Post Modern/Post Script: British Video - Program I

1985, 61:22 min, color, sound
1983, 11:10 min, color, sound
1984, 12:30 min, color, sound
8:11 min, color, sound
5:59 min, color, sound
8:50 min, color, sound
2:39 min, color, sound
5:59 min, color, sound
5:16 min, color, sound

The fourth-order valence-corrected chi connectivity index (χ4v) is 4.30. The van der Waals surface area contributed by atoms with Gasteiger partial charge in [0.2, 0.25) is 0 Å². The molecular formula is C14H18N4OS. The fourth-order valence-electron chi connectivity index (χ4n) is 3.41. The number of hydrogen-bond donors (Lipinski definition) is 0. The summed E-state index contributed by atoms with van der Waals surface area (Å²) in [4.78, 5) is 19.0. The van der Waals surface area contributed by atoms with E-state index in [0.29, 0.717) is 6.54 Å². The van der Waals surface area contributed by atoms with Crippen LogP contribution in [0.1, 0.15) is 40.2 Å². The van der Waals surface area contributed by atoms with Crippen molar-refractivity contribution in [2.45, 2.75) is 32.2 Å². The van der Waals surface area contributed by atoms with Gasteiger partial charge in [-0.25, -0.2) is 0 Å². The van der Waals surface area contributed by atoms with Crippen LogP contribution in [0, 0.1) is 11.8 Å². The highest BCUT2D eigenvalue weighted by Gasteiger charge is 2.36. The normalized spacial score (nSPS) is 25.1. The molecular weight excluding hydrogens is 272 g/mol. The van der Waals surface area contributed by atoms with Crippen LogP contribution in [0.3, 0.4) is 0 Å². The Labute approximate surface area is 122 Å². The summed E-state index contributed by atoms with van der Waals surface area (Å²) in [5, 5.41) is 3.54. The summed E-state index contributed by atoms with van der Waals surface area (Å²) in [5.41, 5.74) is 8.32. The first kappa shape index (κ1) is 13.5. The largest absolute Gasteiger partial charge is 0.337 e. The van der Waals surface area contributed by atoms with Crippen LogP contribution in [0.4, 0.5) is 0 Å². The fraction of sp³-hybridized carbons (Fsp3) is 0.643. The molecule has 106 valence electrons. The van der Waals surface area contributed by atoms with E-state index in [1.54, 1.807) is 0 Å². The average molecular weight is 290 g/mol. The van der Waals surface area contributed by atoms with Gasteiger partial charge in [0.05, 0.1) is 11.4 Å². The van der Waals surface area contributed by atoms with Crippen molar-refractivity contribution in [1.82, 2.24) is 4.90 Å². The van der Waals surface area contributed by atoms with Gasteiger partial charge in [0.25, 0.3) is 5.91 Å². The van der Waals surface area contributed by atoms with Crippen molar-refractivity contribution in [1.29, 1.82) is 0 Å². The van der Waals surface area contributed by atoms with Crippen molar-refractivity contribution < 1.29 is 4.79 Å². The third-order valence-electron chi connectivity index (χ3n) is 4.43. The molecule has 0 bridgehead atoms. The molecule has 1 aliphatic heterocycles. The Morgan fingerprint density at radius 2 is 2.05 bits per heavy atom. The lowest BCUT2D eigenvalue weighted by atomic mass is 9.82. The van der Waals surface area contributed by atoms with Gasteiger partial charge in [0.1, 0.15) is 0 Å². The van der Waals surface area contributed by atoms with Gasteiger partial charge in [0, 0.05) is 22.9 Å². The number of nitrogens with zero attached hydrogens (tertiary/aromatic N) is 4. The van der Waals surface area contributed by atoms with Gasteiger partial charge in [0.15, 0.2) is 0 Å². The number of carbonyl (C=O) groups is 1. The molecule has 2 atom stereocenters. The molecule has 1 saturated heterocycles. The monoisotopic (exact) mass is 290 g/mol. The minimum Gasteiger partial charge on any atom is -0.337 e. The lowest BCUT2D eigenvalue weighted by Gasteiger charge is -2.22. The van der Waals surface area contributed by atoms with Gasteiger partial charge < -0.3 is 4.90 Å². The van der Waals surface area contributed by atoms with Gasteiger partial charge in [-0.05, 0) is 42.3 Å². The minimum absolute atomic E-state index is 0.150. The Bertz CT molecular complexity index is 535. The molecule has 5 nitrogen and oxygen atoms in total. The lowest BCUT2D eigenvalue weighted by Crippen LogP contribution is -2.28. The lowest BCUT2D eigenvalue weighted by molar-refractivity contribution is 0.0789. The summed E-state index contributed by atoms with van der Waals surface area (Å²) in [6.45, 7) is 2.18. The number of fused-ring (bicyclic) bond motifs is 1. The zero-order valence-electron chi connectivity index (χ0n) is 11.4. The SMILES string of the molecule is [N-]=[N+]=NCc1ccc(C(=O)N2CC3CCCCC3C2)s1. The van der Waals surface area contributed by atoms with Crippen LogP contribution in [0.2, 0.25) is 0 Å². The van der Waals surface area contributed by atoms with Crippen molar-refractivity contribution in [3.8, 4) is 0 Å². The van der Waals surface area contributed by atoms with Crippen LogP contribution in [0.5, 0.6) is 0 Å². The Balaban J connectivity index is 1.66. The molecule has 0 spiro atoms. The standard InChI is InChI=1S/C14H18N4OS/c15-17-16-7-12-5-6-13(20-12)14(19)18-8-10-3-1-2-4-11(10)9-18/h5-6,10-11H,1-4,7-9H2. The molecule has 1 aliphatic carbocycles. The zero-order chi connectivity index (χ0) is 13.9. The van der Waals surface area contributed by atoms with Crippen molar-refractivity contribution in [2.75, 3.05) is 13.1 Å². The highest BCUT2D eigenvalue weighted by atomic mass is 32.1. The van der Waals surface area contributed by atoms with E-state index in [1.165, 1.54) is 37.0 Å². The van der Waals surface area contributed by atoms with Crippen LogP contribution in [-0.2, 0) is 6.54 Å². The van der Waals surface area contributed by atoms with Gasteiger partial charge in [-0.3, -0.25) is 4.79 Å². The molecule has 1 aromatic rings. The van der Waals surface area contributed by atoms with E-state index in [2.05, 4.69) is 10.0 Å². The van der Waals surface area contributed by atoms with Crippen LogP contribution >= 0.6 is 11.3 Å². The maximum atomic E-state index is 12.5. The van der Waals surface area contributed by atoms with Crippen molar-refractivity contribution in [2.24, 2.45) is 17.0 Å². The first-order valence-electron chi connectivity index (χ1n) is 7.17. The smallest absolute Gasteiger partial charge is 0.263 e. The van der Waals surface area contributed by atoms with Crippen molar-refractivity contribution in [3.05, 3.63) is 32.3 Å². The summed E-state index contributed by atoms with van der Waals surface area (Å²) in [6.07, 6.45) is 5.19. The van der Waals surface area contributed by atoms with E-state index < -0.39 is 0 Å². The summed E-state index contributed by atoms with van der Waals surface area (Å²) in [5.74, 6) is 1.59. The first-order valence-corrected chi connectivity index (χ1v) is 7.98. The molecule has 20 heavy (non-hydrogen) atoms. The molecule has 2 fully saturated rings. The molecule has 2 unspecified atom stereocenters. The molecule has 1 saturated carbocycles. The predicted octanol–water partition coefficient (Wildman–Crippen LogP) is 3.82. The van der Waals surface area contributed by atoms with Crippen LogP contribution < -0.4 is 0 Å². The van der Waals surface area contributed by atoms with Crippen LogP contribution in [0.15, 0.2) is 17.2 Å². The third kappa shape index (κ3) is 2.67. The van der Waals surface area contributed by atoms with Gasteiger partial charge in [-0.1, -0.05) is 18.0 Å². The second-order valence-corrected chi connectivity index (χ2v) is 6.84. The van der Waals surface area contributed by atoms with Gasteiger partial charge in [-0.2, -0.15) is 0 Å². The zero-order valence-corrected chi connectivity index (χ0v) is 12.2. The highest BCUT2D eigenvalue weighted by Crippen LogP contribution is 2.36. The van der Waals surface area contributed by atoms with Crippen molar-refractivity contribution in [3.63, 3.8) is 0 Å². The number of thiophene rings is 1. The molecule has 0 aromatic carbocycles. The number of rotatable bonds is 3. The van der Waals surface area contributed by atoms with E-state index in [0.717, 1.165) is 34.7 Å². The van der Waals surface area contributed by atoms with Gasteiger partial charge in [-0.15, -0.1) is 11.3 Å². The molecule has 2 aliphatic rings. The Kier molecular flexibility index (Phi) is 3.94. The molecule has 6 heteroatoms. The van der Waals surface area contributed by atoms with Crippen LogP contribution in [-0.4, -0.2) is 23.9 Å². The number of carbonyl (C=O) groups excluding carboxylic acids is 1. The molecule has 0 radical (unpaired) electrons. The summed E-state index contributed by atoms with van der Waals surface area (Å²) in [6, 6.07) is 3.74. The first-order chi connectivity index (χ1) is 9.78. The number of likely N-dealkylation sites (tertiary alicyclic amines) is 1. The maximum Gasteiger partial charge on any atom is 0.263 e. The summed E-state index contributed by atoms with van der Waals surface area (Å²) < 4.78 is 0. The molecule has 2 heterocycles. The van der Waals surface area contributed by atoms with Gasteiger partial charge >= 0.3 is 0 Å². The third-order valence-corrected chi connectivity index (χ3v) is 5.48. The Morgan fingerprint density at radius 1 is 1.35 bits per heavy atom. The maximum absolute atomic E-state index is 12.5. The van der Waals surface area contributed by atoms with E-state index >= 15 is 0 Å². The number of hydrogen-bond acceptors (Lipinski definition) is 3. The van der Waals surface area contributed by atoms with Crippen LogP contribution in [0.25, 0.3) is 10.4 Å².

Compiled by Jeremy Welsh — then-director of London Video Access, a major video center in Britain — Post Modern/Post Script is an overview of British video in the mid-1980s. Program I reflects the vitality of Britain's art/media culture in the 1980s. With an emphasis on text, appropriated television and film imagery, and pop music, these works are engaged with social issues, the representation of sexual difference, and mass media critiques. Many of the works (such as George Barber's Scratch-Free State) use the disjunctive, repetitive editing of appropriated material and political themes that typify "scratch" video, a kind of visual "rap." Others are distinguished by a distinctly British sense of irony and use of the English language. In Mark Wilcox's Calling the Shots, for example, cinematic and sexual conventions are overturned as a couple simulates a scene from Douglas Sirk's 1959 film Imitation of Life.